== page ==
What you need to know:
- His Highness’ philosophy has made AKDN one of the largest private development networks in Kenya.
- Over a million students were impacted through AKF programmes for public and low-cost private schools.
The government, the commercial sector and civil society all have a responsibility to create an environment of interacting forces coming together for development.
Political stability; safety and security; citizen rights; predictable democratic practices; and an efficient, impartial legal and administrative framework are imperative.
Civil society has to be active to complement the other sectors.
However, the energies of the three sectors can be fragmented, sometimes resulting in duplication and waste.
Coordinated collaboration can overcome such fragmentation.
On Tuesday, His Highness the Aga Khan will mark his Diamond Jubilee, or the 60th year as the 49th hereditary Imam (spiritual leader) of the world’s Shia Imami Ismaili Muslims.
In Islam’s ethical tradition, religious leaders not only interpret the faith, but also have a responsibility to help improve the quality of life of their community and societies they live in.
The Aga Khan is the founder and chairman of the Aga Khan Development Network (AKDN), a group of agencies now present in over 30 countries.
The Diamond Jubilee offers an opportunity to reflect on how this civil society role has evolved in fruitful partnership with the government to benefit Kenyans.
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AKDN Kenya covers not-for-profit social development - Aga Khan Foundation (AKF), Aga Khan Health Services (AKHS), Aga Khan Education Services (AKES), Aga Khan University (AKU), and Aga Khan Academies (AKA)).
For-profit economic development - Aga Khan Fund for Economic Development (AKFED), Diamond Trust Bank, Habib Bank, Jubilee Insurance, Industrial Promotion Services (IPS), Tourism Promotion Services, Nation Media Group, and Property Development and Management.
His Highness’ philosophy has made AKDN one of the largest private development networks in Kenya.
It has over 15,000 employees (99 per cent Kenyan).
Every year, it touches 7.5 million Kenyans directly plus 4 million indirectly.
Estimates for last year show annual budgets for social development of Sh18 billion ($175 million); and revenues generated by the economic development firms of Sh65 billion ($635 million).
In health care, last year, AKU, AKF and AKHS supported three hospitals and 54 outreach medical centres; treated 30,000 inpatients and a million outpatients; provided access to 50,000 through 14 public dispensaries; and saw 94,000 patients at free medical camps.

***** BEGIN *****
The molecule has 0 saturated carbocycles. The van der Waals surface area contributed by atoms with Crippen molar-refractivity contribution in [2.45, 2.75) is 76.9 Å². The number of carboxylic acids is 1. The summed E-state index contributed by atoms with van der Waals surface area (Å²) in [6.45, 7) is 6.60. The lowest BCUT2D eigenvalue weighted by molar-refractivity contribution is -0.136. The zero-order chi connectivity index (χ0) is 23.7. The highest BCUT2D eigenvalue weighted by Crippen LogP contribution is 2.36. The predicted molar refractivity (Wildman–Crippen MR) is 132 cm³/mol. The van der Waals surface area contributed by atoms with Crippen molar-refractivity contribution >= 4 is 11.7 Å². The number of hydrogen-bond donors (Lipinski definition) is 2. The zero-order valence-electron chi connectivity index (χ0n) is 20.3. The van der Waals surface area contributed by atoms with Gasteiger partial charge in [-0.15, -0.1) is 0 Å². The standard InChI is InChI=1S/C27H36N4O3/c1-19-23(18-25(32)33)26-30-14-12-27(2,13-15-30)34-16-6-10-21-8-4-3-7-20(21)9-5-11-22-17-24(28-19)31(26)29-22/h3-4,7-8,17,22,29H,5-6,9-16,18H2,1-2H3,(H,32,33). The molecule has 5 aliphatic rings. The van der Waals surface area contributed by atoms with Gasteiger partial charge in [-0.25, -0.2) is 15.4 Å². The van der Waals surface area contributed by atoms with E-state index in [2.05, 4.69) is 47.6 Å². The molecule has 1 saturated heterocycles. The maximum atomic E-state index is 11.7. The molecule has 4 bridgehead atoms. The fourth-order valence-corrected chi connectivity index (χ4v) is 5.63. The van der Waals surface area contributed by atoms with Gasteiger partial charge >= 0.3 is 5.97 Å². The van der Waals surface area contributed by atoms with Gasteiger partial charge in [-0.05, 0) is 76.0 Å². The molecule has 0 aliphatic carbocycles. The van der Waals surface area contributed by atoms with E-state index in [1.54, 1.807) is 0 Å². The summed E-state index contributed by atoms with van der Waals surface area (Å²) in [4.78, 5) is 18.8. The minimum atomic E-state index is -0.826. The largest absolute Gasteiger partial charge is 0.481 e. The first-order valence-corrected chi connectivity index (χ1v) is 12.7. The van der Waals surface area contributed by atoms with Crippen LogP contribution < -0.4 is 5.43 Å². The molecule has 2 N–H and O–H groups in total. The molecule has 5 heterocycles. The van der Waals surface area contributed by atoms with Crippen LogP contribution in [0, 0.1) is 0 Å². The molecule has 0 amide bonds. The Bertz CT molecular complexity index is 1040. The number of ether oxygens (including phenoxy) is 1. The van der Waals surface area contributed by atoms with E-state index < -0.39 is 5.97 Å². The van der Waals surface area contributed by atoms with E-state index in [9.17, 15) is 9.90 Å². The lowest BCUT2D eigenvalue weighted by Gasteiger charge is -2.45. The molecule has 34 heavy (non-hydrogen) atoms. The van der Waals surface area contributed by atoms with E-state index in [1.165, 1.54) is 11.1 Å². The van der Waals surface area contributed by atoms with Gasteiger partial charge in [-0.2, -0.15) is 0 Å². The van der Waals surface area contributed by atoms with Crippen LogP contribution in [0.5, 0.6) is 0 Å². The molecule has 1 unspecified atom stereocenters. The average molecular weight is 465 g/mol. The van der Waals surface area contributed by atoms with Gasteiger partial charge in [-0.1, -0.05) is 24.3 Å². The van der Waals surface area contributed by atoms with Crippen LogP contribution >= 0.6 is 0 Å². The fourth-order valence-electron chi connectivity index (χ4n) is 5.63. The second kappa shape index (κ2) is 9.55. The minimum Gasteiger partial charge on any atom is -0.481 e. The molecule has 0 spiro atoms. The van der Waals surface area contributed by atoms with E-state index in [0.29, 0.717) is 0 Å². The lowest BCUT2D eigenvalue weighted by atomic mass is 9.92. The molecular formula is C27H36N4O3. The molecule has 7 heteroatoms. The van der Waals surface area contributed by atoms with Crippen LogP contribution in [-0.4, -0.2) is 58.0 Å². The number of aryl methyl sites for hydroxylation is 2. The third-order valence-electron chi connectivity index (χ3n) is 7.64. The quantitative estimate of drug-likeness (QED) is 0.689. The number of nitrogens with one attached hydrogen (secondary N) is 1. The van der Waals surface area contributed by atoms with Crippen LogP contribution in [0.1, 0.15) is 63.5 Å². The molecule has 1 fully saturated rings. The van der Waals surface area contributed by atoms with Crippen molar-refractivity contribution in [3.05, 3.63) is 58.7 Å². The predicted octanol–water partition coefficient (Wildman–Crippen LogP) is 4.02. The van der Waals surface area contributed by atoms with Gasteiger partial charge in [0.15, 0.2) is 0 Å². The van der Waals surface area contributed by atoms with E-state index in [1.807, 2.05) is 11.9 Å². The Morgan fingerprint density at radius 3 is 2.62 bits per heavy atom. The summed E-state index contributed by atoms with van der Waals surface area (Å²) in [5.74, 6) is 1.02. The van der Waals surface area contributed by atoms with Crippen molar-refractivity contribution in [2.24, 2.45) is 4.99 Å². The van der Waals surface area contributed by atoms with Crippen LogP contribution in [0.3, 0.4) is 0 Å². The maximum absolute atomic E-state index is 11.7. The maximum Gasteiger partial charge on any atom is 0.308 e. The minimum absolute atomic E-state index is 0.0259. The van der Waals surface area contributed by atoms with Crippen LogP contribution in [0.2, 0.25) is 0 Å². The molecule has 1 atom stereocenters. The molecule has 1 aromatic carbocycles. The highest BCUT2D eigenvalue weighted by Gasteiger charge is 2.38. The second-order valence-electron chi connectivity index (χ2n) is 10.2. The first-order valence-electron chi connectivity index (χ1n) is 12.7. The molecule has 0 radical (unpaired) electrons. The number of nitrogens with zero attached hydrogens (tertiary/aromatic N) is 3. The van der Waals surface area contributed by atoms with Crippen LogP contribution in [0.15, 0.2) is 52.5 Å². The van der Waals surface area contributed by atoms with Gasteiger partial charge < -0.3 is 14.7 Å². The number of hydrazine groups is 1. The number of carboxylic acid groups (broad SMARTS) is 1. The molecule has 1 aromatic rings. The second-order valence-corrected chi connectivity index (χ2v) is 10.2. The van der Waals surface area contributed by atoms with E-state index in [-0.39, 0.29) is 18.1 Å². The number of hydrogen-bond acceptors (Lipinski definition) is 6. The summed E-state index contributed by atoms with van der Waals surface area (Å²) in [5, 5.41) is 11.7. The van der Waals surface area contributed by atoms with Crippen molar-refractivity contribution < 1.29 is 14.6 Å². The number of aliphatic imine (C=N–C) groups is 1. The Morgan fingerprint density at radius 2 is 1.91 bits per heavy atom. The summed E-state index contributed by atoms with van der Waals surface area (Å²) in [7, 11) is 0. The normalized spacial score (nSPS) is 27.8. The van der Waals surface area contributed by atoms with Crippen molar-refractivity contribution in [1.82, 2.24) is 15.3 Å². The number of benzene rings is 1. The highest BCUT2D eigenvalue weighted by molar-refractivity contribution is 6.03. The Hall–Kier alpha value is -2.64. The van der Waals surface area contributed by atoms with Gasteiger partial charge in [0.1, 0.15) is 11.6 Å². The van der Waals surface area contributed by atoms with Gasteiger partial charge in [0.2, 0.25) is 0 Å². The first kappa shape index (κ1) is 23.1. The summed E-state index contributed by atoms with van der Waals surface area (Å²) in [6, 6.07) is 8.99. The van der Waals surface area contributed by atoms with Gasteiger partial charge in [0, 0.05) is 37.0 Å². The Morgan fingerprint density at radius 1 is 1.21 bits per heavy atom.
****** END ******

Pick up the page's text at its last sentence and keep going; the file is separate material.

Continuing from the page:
In education, AKU, AKF, AKES and AKA educated 6,400 students.
Over a million students were impacted through AKF programmes for public and low-cost private schools.
AKU provides post-graduate education for doctors.
Students in nursing only pay 12 per cent of their costs; and 25 per cent of the AKA’s budget is used for scholarships and bursaries.
The AKU Hospital in Nairobi is the only hospital in Kenya with a renowned Joint Commission International Accreditation for quality.
Offering this quality, while being required to recover costs and remain sustainable, means higher charges for services even as a not-for-profit institution.
IPS initially focused on import substitution, moved to agroindustry export, and is now in infrastructure projects such as SEACOM, the undersea fibre-optic cable.
Four AKFED firms are listed on the Nairobi Securities Exchange, enabling the sharing of profits with Kenyans.
IPS’s Frigoken programme helps 70,000 farmers with training, finance, and a guaranteed market.
A pioneering spirit has been an integral part of AKDN.
Its schools were the first to accept students of all denominations.
The Aga Khan Hospital was the first multi-racial hospital; Jubilee Insurance Company was set up to extend insurance to non-Europeans and was the first listed insurance firm; the Nation was the first newspaper to provide independent voices for nationhood in the years just preceding independence; and Serena Hotels demonstrated sensitivity to the environment and local cultures at an early stage.
AKU plans Sh14 billion ($138m) expansion.
Also, at a presentation by the Ismaili community and AKDN of Sh13.25 million for the recent drought relief, we reiterated our commitment to working with the government on development priorities such as youth unemployment and agriculture.
Dr Lakhani is the diplomatic representative, Aga Khan Development Network Kenya